|The Case for Sustainability
Through Transit-Oriented Development
Volume 4, Number 3
It is perhaps a truism to say that we live in challenging times. We have seen increasing instability in markets, whether in housing, finance or energy. We are left wondering where the bottom is and what steps we can take to improve the future—for ourselves, our families, our region, and our nation. But, while they are tumultuous, recent events also provide direction for future action. When opportunities arise, we need to be prepared to make sound choices. The approach of a new federal administration, coupled with growing widespread interest in energy efficiency and infrastructure improvement, offers promise for policies and actions that encourage more sustainable ways of living. Transit-oriented development is one significant way to achieve our long-term sustainability goals.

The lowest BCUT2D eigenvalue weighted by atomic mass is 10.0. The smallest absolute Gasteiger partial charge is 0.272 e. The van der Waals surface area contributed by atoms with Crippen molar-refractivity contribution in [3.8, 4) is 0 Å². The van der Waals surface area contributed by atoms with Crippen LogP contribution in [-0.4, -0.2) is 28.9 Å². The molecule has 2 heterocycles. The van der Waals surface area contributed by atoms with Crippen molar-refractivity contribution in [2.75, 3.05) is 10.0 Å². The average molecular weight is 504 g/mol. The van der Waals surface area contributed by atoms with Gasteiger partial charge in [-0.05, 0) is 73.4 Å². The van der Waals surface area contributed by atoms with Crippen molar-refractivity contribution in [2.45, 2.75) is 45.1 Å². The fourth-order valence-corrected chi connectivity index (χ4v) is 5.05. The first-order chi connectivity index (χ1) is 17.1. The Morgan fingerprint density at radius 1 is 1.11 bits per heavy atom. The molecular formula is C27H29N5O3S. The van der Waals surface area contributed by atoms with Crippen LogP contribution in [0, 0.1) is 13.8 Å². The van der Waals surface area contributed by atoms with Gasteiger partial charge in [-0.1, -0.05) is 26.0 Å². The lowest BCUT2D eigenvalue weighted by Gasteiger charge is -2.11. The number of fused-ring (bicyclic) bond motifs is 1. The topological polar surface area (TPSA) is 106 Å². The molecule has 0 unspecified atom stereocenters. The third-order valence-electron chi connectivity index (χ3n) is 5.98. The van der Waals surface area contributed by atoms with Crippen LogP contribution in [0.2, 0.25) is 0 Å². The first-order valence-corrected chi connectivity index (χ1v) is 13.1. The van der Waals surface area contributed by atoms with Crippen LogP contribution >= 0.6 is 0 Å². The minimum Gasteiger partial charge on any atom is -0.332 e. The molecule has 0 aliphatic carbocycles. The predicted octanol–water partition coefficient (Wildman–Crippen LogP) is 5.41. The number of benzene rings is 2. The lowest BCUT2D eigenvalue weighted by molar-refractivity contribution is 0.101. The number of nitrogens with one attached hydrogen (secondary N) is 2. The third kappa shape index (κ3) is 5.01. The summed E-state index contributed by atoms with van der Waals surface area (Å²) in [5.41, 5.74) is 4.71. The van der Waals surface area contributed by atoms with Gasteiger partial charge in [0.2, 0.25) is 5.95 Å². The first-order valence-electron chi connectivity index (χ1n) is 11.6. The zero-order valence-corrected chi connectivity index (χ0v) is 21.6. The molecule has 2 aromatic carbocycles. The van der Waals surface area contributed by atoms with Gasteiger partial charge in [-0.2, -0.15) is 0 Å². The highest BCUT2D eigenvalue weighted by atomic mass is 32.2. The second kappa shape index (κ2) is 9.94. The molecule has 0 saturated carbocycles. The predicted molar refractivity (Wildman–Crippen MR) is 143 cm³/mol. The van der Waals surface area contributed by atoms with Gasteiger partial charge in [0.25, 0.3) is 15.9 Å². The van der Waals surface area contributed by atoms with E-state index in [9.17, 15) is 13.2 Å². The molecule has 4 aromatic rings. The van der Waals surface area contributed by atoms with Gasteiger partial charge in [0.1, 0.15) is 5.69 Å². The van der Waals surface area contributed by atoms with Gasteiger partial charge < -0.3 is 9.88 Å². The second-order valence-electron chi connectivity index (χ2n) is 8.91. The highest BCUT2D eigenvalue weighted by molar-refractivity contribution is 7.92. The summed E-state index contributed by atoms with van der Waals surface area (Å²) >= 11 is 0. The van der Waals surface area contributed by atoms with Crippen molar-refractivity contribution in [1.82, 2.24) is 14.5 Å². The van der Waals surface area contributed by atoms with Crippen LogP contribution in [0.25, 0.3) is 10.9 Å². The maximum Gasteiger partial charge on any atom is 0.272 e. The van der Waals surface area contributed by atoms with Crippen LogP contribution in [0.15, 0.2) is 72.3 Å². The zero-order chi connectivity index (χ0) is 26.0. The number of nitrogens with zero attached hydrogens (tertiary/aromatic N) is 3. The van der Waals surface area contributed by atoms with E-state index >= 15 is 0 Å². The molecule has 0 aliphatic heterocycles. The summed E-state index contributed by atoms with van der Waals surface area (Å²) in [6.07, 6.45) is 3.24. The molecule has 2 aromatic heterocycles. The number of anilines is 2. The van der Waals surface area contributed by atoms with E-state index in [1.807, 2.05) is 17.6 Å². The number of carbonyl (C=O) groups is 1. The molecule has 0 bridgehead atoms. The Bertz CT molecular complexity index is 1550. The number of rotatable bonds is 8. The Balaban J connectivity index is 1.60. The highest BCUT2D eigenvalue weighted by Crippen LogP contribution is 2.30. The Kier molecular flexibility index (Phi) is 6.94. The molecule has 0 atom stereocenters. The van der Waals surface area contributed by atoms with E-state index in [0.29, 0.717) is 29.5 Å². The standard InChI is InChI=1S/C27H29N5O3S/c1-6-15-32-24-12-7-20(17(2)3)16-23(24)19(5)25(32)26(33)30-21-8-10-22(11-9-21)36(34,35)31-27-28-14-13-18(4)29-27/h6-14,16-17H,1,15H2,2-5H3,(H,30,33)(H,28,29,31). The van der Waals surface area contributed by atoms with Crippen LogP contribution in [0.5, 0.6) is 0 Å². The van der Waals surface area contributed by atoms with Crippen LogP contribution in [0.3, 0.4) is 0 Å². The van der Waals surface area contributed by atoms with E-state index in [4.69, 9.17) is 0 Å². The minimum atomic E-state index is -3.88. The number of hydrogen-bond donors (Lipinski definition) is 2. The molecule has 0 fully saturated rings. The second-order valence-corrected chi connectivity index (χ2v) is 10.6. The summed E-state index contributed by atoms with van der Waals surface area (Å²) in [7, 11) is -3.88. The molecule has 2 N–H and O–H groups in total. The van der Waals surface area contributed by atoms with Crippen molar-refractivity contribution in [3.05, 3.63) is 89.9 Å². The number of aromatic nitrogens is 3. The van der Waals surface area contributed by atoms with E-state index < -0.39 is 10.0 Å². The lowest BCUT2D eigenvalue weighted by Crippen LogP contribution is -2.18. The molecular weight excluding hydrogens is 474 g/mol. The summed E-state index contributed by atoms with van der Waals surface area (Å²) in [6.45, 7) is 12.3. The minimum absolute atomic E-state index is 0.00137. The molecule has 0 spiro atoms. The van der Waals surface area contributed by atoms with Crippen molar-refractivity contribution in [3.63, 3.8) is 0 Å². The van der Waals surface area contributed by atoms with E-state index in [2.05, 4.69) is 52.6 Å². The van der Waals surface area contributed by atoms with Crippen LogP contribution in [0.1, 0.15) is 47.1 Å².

Sustainability through TOD means reducing auto dependency, restoring transit infrastructure, and recycling urban land. This can be achieved through the convergence of three policy objectives—energy efficiency, infrastructure efficiency and housing supply. The case for sustainability through intensifying development near our transit stations rests primarily upon the idea that people who work, live and play in transit-rich locations, do so in less resource-intensive ways. The familiar adage of “reduce, reuse, recycle” well describes the impetus behind TOD.
Energy Efficiency (and Greenhouse Gas Reduction)